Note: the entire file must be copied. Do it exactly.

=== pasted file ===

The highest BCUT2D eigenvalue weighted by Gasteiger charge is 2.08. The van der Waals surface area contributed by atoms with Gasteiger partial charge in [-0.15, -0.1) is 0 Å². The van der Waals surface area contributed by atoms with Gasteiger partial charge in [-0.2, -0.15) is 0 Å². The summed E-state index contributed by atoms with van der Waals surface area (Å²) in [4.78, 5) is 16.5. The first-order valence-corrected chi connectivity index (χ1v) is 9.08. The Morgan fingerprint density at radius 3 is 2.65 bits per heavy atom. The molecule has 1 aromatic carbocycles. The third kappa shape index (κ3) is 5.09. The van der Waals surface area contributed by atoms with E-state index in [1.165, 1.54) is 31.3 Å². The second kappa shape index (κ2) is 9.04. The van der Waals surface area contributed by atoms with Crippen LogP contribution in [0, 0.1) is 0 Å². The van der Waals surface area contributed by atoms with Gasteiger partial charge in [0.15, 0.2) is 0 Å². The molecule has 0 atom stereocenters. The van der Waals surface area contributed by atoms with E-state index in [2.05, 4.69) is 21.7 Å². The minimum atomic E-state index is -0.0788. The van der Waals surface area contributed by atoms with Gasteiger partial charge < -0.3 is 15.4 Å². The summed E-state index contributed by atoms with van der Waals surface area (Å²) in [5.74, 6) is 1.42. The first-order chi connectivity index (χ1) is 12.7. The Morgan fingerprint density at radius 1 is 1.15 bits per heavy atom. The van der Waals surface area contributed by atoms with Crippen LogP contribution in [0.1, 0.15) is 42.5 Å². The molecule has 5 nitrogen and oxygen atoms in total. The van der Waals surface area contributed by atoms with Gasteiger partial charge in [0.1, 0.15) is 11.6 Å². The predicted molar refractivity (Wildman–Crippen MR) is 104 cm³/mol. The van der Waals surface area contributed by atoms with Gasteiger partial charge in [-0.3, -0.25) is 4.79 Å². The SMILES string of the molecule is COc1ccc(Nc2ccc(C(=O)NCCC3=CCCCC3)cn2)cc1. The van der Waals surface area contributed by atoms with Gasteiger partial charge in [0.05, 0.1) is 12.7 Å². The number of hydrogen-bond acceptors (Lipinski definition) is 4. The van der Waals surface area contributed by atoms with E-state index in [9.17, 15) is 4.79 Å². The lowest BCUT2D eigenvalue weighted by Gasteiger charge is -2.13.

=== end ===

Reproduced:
The highest BCUT2D eigenvalue weighted by Gasteiger charge is 2.08. The van der Waals surface area contributed by atoms with Gasteiger partial charge in [-0.15, -0.1) is 0 Å². The van der Waals surface area contributed by atoms with Gasteiger partial charge in [-0.2, -0.15) is 0 Å². The summed E-state index contributed by atoms with van der Waals surface area (Å²) in [4.78, 5) is 16.5. The first-order valence-corrected chi connectivity index (χ1v) is 9.08. The Morgan fingerprint density at radius 3 is 2.65 bits per heavy atom. The molecule has 1 aromatic carbocycles. The third kappa shape index (κ3) is 5.09. The van der Waals surface area contributed by atoms with E-state index in [1.165, 1.54) is 31.3 Å². The second kappa shape index (κ2) is 9.04. The van der Waals surface area contributed by atoms with Crippen LogP contribution in [0, 0.1) is 0 Å². The van der Waals surface area contributed by atoms with Gasteiger partial charge in [0.15, 0.2) is 0 Å². The molecule has 0 atom stereocenters. The van der Waals surface area contributed by atoms with E-state index in [2.05, 4.69) is 21.7 Å². The minimum atomic E-state index is -0.0788. The van der Waals surface area contributed by atoms with Gasteiger partial charge < -0.3 is 15.4 Å². The summed E-state index contributed by atoms with van der Waals surface area (Å²) in [5.74, 6) is 1.42. The first-order chi connectivity index (χ1) is 12.7. The Morgan fingerprint density at radius 1 is 1.15 bits per heavy atom. The van der Waals surface area contributed by atoms with Crippen LogP contribution in [0.1, 0.15) is 42.5 Å². The molecule has 5 nitrogen and oxygen atoms in total. The van der Waals surface area contributed by atoms with Gasteiger partial charge in [0.1, 0.15) is 11.6 Å². The predicted molar refractivity (Wildman–Crippen MR) is 104 cm³/mol. The van der Waals surface area contributed by atoms with Gasteiger partial charge in [-0.3, -0.25) is 4.79 Å². The SMILES string of the molecule is COc1ccc(Nc2ccc(C(=O)NCCC3=CCCCC3)cn2)cc1. The van der Waals surface area contributed by atoms with Gasteiger partial charge in [0.05, 0.1) is 12.7 Å². The number of hydrogen-bond acceptors (Lipinski definition) is 4. The van der Waals surface area contributed by atoms with E-state index in [9.17, 15) is 4.79 Å². The lowest BCUT2D eigenvalue weighted by Gasteiger charge is -2.13.